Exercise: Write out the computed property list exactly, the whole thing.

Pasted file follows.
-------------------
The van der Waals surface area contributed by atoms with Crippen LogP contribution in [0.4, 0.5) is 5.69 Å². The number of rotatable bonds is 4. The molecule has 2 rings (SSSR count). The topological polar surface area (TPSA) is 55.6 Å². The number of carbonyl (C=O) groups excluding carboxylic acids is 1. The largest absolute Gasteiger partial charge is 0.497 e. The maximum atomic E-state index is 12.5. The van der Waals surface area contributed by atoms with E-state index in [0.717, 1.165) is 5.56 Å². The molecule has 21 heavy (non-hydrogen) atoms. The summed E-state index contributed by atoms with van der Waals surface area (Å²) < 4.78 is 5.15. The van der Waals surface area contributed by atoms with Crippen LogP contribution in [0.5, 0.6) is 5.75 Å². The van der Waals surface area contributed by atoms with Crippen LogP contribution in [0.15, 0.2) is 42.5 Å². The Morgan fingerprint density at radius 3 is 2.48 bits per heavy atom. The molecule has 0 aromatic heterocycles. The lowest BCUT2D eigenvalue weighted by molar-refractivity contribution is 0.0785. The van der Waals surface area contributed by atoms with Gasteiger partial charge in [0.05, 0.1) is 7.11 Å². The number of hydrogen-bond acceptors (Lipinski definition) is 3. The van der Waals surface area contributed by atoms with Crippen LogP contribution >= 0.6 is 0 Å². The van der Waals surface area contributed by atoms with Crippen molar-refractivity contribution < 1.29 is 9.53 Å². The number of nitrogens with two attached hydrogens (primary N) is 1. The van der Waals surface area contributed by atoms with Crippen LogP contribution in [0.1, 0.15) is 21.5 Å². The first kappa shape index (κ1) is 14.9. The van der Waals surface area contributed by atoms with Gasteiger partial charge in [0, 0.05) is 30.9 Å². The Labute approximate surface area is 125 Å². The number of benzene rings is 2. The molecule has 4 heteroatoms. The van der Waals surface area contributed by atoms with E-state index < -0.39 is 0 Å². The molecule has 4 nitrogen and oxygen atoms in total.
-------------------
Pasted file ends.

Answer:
The van der Waals surface area contributed by atoms with Crippen LogP contribution in [0.4, 0.5) is 5.69 Å². The number of rotatable bonds is 4. The molecule has 2 rings (SSSR count). The topological polar surface area (TPSA) is 55.6 Å². The number of carbonyl (C=O) groups excluding carboxylic acids is 1. The largest absolute Gasteiger partial charge is 0.497 e. The maximum atomic E-state index is 12.5. The van der Waals surface area contributed by atoms with E-state index in [0.717, 1.165) is 5.56 Å². The molecule has 21 heavy (non-hydrogen) atoms. The summed E-state index contributed by atoms with van der Waals surface area (Å²) < 4.78 is 5.15. The van der Waals surface area contributed by atoms with Crippen LogP contribution in [0.5, 0.6) is 5.75 Å². The van der Waals surface area contributed by atoms with Crippen LogP contribution in [0.15, 0.2) is 42.5 Å². The Morgan fingerprint density at radius 3 is 2.48 bits per heavy atom. The molecule has 0 aromatic heterocycles. The lowest BCUT2D eigenvalue weighted by molar-refractivity contribution is 0.0785. The van der Waals surface area contributed by atoms with Gasteiger partial charge in [0.05, 0.1) is 7.11 Å². The number of hydrogen-bond acceptors (Lipinski definition) is 3. The van der Waals surface area contributed by atoms with Crippen LogP contribution >= 0.6 is 0 Å². The van der Waals surface area contributed by atoms with Crippen molar-refractivity contribution < 1.29 is 9.53 Å². The number of nitrogens with two attached hydrogens (primary N) is 1. The van der Waals surface area contributed by atoms with Crippen LogP contribution in [0.1, 0.15) is 21.5 Å². The first kappa shape index (κ1) is 14.9. The van der Waals surface area contributed by atoms with Gasteiger partial charge in [0, 0.05) is 30.9 Å². The Labute approximate surface area is 125 Å². The number of benzene rings is 2. The molecule has 4 heteroatoms. The van der Waals surface area contributed by atoms with E-state index < -0.39 is 0 Å². The molecule has 4 nitrogen and oxygen atoms in total.